Mary Poppins: Of all the fantastic family friendly movies of my youth and of all the incredible Disney movies of my youth, in my opinion, this one is the most brilliant from start to finish and I can still appreciate it as much today when I see it as an adult, as I did when I first saw it at nine years old. The songs in the movie all have such depth and perfection, that it is only as an adult that I can truly appreciate the songbook with the reverence it deserves. The music, of course, won the Oscar that year, none more deserving. So many beloved songs from that movie musical were played during this wonderful evening, including LeAnn Rimes singing “Stay Awake” and a clip of the original Julie Andrews singing the ethereally beautiful and haunting “Feed the Birds.”
Although like Hayley Mills, “I can’t sing,” I sing my heart out both now and I did the same back in my youth. One of my fondest childhood memories was playing Mary Poppins in a homemade play with my friend Nicki from up the street, and with neighborhood children paying a dime to see us singing to the soundtrack album. (How I convinced Nicki to be Bert to my Mary Poppins, I will never know.) Yet, that memory helps explain just why the songs from that movie were so extra special to me.
In the many magical and poignant moments of the evening, I was transported back in time. For the memories stirred, I was feeling fortunate to have been brought up in a time that produced the most gorgeous movie soundtracks that made all of us feel uplifted and hopeful about life, no matter what constituted our every day reality.
It was exhilarating being in the same room as many celebrities that were at the pinnacle of success throughout my youth: Hayley Mills, Dick Van Dyke, Leslie Ann Warren, as well as meeting other admired celebrities such as Leonard Maltin and John Stamos, and even Russi Taylor, the voice of Minnie Mouse.
Seeing the great composer Richard M. Sherman, and watching him play the piano and sing “Supercalifragilisticexpialidocious” from just a few rows away (three to be exact) was a spine tingling thrill I can not properly put into words even though that’s what I am supposed to do as a writer. The finale of a celebrity-filled sing-a-long to “Let’s Go Fly a Kite,” (another absolute favorite from Mary Poppins) which included an audience (on their feet) sing-a-long and kites flying around the theater, made my heart absolutely SOAR as if it was in flight like the kites above us.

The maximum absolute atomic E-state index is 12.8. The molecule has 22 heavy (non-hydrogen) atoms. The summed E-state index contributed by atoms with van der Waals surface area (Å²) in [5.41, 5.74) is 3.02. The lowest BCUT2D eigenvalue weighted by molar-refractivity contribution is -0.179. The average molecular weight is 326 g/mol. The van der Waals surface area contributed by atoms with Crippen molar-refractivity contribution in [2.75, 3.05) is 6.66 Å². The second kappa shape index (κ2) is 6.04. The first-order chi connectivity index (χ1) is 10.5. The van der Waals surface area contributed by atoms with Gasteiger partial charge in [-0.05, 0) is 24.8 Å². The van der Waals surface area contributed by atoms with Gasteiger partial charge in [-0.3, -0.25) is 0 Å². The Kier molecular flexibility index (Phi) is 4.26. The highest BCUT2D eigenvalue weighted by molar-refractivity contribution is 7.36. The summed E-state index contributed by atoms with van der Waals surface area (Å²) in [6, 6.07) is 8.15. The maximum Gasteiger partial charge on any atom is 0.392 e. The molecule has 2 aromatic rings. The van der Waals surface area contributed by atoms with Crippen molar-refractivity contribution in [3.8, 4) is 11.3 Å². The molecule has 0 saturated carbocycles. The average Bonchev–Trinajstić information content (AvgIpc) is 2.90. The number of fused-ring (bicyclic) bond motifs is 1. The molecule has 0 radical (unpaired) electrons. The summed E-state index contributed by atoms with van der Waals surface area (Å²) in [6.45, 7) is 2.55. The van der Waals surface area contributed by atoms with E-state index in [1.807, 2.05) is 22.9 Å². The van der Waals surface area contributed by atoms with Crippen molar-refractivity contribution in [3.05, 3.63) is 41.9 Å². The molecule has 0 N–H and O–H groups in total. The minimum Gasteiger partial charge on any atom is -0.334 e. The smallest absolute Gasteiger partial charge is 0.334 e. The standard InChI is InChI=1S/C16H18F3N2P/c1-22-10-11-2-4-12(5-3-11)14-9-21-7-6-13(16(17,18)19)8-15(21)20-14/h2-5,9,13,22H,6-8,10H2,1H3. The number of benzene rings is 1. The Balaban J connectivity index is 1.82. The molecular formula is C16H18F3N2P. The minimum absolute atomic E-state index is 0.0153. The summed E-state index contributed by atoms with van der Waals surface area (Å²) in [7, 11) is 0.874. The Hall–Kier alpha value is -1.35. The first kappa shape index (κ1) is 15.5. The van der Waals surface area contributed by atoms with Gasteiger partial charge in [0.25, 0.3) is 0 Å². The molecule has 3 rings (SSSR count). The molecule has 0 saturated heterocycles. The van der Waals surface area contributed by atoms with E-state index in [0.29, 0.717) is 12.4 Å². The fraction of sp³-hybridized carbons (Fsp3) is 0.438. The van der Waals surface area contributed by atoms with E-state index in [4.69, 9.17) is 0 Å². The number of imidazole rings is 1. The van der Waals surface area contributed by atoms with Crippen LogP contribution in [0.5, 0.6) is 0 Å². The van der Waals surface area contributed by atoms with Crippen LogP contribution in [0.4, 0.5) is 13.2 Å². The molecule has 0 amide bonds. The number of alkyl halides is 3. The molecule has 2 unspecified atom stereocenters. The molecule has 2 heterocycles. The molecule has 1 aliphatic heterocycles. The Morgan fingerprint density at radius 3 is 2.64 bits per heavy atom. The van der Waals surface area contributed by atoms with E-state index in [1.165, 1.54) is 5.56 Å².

The great Richard M. Sherman, above speaking to the audience.
I am above with the voice of Minnie Mouse – Russi Taylor, a lovely lady.
Also, it must be mentioned that the Sherman Brothers were responsible for some of the best music at Disneyland including “It’s A Small World,” and “The Tiki-Tiki-Tiki Room” (one of the smiley-est venues for me on my first visit to Disneyland in 1981.) They also wrote some great pop tunes of the late fifties and early sixties including “You’re Sixteen” (You’re Beautiful, and You’re Mine) made popular by Ringo Starr.
In fact, though I would typically get right to my computer to type my thoughts after an exciting event, this evening was so thrilling on so many levels, that I had to let this process in my mind a bit (Yes, I was that blown away) so I could attempt to do justice to it in my Blog. It was truly one of the top entertainment events of my entire life and I have quite a few extraordinary ones under my belt. Here is a great article that summarizes the entire evening and even gives credit to my friend.
I am still, a few weeks post event, filled with so much gratitude and appreciation for my wonderful friend, H, and to AMPAS for this evening, which is one I will always cherish and remember.
What an incredible experience. Thank you so much for sharing so completely, eloquently and enthusiastically. 12 yrs ago I went to an interview of Stephen Sondheim at Moores School U. of H. He said he wished he had composed Bill from Carousel and Feed the Birds both in his opinion, the epitome of perfection in words, phrasing and music. Was Sondheim there to your knowledge?
What an exciting treat for you! How handsome was John Stamos?!
Thanks for sharing a special night with us!
Super handsome and nice guy! Yes, what a special night!
Great article Arlene. Truly a fun evening to remember.
Wasn’t it unbelievable?